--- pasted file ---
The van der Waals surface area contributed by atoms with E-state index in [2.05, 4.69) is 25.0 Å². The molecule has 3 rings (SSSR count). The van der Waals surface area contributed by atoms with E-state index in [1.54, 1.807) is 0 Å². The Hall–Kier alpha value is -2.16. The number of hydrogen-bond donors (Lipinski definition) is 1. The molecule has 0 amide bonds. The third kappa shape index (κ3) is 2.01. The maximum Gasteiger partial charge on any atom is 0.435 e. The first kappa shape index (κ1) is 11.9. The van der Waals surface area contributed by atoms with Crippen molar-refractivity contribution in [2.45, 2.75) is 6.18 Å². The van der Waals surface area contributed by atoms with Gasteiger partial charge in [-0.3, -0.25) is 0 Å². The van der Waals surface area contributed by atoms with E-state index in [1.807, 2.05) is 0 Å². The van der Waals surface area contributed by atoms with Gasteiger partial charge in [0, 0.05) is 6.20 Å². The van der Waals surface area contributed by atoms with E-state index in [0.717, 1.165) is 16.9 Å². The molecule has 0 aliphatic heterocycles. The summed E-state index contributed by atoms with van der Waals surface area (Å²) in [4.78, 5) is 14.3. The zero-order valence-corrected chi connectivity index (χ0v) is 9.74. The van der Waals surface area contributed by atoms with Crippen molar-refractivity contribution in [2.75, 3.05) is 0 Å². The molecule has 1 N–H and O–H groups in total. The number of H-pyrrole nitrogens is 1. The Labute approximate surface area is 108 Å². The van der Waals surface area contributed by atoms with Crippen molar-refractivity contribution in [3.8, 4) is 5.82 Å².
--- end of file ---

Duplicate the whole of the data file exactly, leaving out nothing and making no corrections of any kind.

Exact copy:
The van der Waals surface area contributed by atoms with E-state index in [2.05, 4.69) is 25.0 Å². The molecule has 3 rings (SSSR count). The van der Waals surface area contributed by atoms with E-state index in [1.54, 1.807) is 0 Å². The Hall–Kier alpha value is -2.16. The number of hydrogen-bond donors (Lipinski definition) is 1. The molecule has 0 amide bonds. The third kappa shape index (κ3) is 2.01. The maximum Gasteiger partial charge on any atom is 0.435 e. The first kappa shape index (κ1) is 11.9. The van der Waals surface area contributed by atoms with Crippen molar-refractivity contribution in [2.45, 2.75) is 6.18 Å². The van der Waals surface area contributed by atoms with Gasteiger partial charge in [-0.3, -0.25) is 0 Å². The van der Waals surface area contributed by atoms with E-state index in [1.807, 2.05) is 0 Å². The van der Waals surface area contributed by atoms with Gasteiger partial charge in [0, 0.05) is 6.20 Å². The van der Waals surface area contributed by atoms with E-state index in [0.717, 1.165) is 16.9 Å². The molecule has 0 aliphatic heterocycles. The summed E-state index contributed by atoms with van der Waals surface area (Å²) in [4.78, 5) is 14.3. The zero-order valence-corrected chi connectivity index (χ0v) is 9.74. The van der Waals surface area contributed by atoms with Crippen molar-refractivity contribution in [2.75, 3.05) is 0 Å². The molecule has 1 N–H and O–H groups in total. The number of H-pyrrole nitrogens is 1. The Labute approximate surface area is 108 Å². The van der Waals surface area contributed by atoms with Crippen molar-refractivity contribution in [3.8, 4) is 5.82 Å².